Even with most code editors having a spell checker installed and active by default, there is a need to have the Elegant builds verify spelling against a known dictionary. The spell check tool that was decided on by the team is the yaspeller tool.

This tool is useful in that it has a number of options for altering what it considers eligible for scanning. In its default mode, the yaspeller tool will scan everything in a Markdown document except for text encapsulated within code blocks, such as:

```text
[text ommitted for breverity]
```

OR

this `yaspeller` tool is cool

While yaspeller is a useful tool, it is not foolproof. When scanning the documentation files, it often requires a bit of assistance in determining how to properly handle words which do not appear in the standard dictionary.

What To Do With Spelling Mistakes?

There are typically 4 categories of spelling mistakes: an honest mistake, a word to be added to the project dictionary, a single situational misspelling, and intentional misspellings within a block of text.

The way to address mistakes in the first category is simple. Fix them. If you are not 100% sure that the word is spelled properly, consider using dictionary.com to verify the spelling. If you search for a given word and a simpler form of that word appears, scroll down to the related words section and see if it is there.

Adding A Word to the Project Dictionary

If the spelling mistake has been verified to be a properly spelled word, then the word jumps over to the second category: a word to be added to the project dictionary. The root directory of the project contains the project dictionary with a list of words that yaspeller should consider acceptable. Words added to the dictionary in lower case will match upper case and lower case versions of the word, while words added with any capitalization will force yaspeller to perform a case-sensitive match.

A Single Intentional Misspellings within a Line of Text

For the third category, a single situational misspelling, the best example is included in the article Git Commit Guidelines. In that article, there is a section describing the legal values that can be associated with a commit type. While most of the values are fine, there is one value that is the short form for “performance”:

- **perf**: A code change that improves performance <!-- yaspeller ignore -->

As this is the only word in the article that is intentionally spelled the way it is, the line ends with the <!-- yaspeller ignore --> suffix to tell the yaspeller tool to ignore the entire line. While we could add that single word to the project dictionary, it is more clear to ignore the word for this given situation instead of adding it to the dictionary.

Intentional Misspellings within a Block of Text

The final category, intentional misspellings within a block of text, is an extension of the previous category, but dealing with multiple intentional misspellings, instead of a single one. A good example of that would be specifying the contents for a table to show an example to the user, such as the following:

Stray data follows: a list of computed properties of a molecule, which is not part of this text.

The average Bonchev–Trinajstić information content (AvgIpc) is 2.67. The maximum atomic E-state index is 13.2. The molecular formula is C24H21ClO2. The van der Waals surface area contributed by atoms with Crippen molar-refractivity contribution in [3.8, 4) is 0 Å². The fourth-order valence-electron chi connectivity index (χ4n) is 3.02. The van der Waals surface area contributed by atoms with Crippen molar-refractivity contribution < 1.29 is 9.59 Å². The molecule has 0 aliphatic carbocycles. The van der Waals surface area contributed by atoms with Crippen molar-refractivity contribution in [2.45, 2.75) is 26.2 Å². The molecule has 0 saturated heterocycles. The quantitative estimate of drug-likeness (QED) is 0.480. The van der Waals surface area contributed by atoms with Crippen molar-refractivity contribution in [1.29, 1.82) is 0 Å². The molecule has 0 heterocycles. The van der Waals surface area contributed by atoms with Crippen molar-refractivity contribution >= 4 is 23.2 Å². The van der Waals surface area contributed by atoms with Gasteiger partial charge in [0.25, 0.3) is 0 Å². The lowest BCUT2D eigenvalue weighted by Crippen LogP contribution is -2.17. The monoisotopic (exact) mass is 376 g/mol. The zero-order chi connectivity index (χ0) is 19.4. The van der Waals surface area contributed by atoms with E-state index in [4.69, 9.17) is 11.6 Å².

Key Value File Name
abc 1 stat-counter.md
def 2 favicons-speed-dial-icons.md

If you look at the Markdown for this article, notice how the table is surrounded with two HTML comments: <!-- yaspeller ignore:start --> and <!-- yaspeller ignore:end --> with blank lines between the comments and the block they are there to ignore.

With those comments in place, the yaspeller tool does not raise any issues with the Markdown that generates this file, as it has been told to ignore everything starting with the first comment and ending with the second comment. If these are removed, the yaspeller tool will output the following errors:

[ERR] /enlistments/elegant/documentation/content/Contributing/ya-spell-check.md 3450 ms
-----
Typos: 2
1. def (129:3)
2. favicons (129:13)

Capitalization: 1
1. abc (128:3, suggest: ABC)
-----

Why Spell Check Locally?

Similar to the other checks that are performed on every submission, a spell check failure will cause the build to fail.

Addressing any failures reported locally by this tool results in a smaller turn around time in getting any spelling mistakes addressed. This in turn will save time when submitting changes in a Pull Request, as you have already dealt with any errors that this tool may report.

Prerequisites For Local Installation

Either Node.js or Yarn must be installed on your system.

How Do I Install It Locally?

You can install the yaspeller package using either NPM (Node.js) or Yarn as follows:

npm install -g yaspeller

OR

yarn global add yaspeller

How Do I Use It Locally?

To invoke the yaspeller package for the documentation files for the Elegant project, go to the root directory of your local repository and enter the following command:

yaspeller --only-errors documentation/content/ *.md

When executed, the yaspeller tool will recursively scan all of the *.md files under the documentation/content/ directory from the root of your local repository. The --only-errors flags merely restricts any of the output to any errors that occur, instead of an ongoing stream of what files it is scanning. As omitting the --only-errors flag only affects the output and not the detection of spelling mistakes, feel free to not use it when running locally.

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Jack De Winter ever evolving, ever learning

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